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There are at least a hundred historic rubbish dumps around the country exposed to flooding and climate change effects, just like the site in South Westland which has strewn rubbish across beaches after flooding, Forest & Bird says.   

A report from Local Government New Zealand indicates the Auckland region is most at risk with 88 old landfill sites which would be exposed with only 0.5 metres of sea level rise. Otago, Nelson, and Canterbury also have multiple closed landfills at risk.   

“There are likely to be many hundreds of other old landfills and hazardous sites which aren’t in this LGNZ report but are close to rivers and coastlines threatened by climate change. Contaminated sites everywhere need to be assessed and protected from climate change.”  

“It isn’t good enough to have councils around the country denying their responsibility to take climate change seriously, especially when some of those most in denial are also the most exposed to flooding and sea level rise,” says Forest & Bird Conservation Advocacy Manager Jennifer Miller.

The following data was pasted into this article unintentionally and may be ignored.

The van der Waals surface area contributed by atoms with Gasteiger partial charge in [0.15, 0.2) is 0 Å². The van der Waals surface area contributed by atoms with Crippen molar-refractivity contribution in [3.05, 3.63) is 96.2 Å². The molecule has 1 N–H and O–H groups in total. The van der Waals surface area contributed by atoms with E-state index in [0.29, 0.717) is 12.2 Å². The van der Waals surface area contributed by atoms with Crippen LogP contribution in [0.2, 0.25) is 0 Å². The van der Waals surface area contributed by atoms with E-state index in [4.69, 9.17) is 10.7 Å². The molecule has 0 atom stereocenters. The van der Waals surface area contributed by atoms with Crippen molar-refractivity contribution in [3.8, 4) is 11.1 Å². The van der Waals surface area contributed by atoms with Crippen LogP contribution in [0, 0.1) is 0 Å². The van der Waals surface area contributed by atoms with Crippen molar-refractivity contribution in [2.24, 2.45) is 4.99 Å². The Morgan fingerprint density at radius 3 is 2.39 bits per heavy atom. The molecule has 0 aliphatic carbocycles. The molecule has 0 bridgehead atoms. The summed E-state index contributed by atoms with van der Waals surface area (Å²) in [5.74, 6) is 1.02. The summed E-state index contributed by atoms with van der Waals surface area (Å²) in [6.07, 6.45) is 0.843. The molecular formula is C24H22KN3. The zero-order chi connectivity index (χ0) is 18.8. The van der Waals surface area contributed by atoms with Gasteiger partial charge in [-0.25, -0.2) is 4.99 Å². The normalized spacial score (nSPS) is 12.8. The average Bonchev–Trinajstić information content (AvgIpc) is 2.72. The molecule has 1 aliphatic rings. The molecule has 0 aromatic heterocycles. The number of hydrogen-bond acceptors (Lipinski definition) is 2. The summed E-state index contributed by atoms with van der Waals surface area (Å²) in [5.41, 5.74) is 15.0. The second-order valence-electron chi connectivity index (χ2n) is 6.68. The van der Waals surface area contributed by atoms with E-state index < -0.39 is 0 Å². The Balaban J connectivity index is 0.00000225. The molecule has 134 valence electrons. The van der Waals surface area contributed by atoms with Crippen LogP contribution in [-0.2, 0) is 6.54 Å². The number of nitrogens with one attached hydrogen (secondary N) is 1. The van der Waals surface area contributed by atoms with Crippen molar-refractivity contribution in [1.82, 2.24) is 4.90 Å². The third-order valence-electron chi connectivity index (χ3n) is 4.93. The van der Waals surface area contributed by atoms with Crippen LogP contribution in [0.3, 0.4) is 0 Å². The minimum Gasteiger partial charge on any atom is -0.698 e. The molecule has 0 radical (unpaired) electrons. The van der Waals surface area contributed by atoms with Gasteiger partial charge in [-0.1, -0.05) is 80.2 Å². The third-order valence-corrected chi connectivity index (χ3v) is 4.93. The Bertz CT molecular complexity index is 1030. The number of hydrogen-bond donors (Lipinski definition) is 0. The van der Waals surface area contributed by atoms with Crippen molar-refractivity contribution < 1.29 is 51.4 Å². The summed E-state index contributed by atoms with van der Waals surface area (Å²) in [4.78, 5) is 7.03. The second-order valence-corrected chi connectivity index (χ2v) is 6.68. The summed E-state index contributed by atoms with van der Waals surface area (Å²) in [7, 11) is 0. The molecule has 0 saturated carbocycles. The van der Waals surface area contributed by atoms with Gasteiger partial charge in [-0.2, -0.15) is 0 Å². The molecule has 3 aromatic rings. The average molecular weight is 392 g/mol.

“Councils need to restore and protect natural habitats, safeguarding infrastructure, and demanding a nationwide plan to reduce emissions.”  

“The Ministry for the Environment has responsibility for leading this work, and making sure that councils are not consigning their residents and landscapes to more of these preventable ecological disasters.  

“What’s happened in Fox River is a disaster for nature. We saw similar events in Greymouth last year, and there are over 100 other old landfills in this report where sea level rise could cause a similar situation.  

"The Ministry for the Environment must provide clear guidance to councils on what their responsibilities are, and central Government must resource this regional work.  

“These problems cannot be dealt with by ‘bringing in dozers' as the Westland mayor seems to think, nor building retaining walls. Councils need to take action on adapting to climate change, including by protecting old landfill sites from erosion.”  

“Restoring nature is a key part of preparing for climate change because healthy sand dunes, wetlands, and forests will slow water and reduce flooding and scouring effects.” 


LGNZ report on infrastructure exposed to sea level rise is here: 

The table on page 37 breaks down landfill sites region by region where data is available.  

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